Moehringer explains this process best at start of Part II, “Measure for Measure,” with this quote from William Shakespeare:

“They say best men are molded out of faults,
And, for the most, become much more the better for being a little bad.”

Sunday, March 16, 2008

Wednesday, March 12, 2008

A sign from the Lone Star State

This sign comes to “Travel with a Beveridge” from Wise George, a blogger whose brother apparently knows all the best bars in Austin, Texas.

With our small budget, we’d definitely come back to Dirty Martin’s Kum-Bak Place on the strip near the University of Texas at Austin for a double meat burger with cheese costing 60 cents. And, no doubt, there is a line this very minute out its door because of ridiculous inflation rates that will soon have most of us eating kidney beans out of a can.

George the wise one tells us that business has been going strong at the Kum-Bak since 1926, and getting better since management got in the habit of mopping the floor.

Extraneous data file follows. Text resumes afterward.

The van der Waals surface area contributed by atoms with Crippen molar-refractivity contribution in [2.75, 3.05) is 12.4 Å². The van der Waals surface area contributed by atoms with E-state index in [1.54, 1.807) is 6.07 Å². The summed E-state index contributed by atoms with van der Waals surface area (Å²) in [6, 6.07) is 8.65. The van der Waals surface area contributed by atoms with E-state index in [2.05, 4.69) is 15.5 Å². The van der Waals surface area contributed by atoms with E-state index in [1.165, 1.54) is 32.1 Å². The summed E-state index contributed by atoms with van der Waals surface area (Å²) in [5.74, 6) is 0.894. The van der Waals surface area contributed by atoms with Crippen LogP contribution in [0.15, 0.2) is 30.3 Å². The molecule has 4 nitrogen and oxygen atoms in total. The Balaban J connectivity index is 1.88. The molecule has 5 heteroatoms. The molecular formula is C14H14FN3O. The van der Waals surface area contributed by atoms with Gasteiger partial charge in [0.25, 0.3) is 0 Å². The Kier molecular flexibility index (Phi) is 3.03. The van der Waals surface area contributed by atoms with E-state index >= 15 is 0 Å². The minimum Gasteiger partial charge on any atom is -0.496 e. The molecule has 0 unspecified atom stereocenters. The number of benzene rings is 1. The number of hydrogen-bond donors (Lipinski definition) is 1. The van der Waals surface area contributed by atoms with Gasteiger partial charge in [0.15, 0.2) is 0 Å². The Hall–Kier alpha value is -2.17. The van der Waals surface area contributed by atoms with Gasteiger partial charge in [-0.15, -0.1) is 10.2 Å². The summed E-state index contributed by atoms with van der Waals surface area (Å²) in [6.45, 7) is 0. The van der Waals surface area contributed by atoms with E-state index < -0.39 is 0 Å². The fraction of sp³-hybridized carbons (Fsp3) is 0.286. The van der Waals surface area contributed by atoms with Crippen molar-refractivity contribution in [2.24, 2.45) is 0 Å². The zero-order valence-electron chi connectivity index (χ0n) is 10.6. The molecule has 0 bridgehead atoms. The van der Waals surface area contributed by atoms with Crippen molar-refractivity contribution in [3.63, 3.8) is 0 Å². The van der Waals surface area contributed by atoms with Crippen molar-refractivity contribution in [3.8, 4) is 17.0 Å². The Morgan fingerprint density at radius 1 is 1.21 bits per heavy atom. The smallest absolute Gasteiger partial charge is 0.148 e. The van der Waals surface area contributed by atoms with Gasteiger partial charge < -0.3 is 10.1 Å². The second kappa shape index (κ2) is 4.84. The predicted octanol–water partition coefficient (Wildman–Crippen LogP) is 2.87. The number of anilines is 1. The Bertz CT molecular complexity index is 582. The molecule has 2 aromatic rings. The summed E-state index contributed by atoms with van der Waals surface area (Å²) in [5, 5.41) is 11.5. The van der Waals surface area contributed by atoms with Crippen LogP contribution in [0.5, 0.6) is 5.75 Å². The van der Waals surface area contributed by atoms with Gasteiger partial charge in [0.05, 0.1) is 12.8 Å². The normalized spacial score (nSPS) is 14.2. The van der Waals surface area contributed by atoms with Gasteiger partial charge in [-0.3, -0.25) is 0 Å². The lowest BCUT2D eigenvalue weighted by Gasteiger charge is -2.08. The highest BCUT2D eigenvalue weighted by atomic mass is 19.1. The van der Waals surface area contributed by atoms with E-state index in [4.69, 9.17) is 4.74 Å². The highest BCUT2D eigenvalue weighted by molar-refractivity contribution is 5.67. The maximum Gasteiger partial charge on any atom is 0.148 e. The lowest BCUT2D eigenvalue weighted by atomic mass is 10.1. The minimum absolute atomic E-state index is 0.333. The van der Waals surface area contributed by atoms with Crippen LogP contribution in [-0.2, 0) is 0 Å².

(Hey, e-mail us a photo of your favorite "signz" with a description of them and we'll consider posting them ...)


Tuesday, March 11, 2008

The presidents dig this campus

WASHINTON, Pa. – Bill Clinton earned the distinction Tuesday of becoming the 13th president to visit Washington and Jefferson College.

Whether or not the unlucky number will have an impact on his wife Hillary’s race for the White House remains unknown. But Mr. Clinton joined an impressive list of U.S. presidents who have rubbed shoulders with students at the storied small campus in Washington, Pa., which became the first in 1781 to form west of the Alleghenies.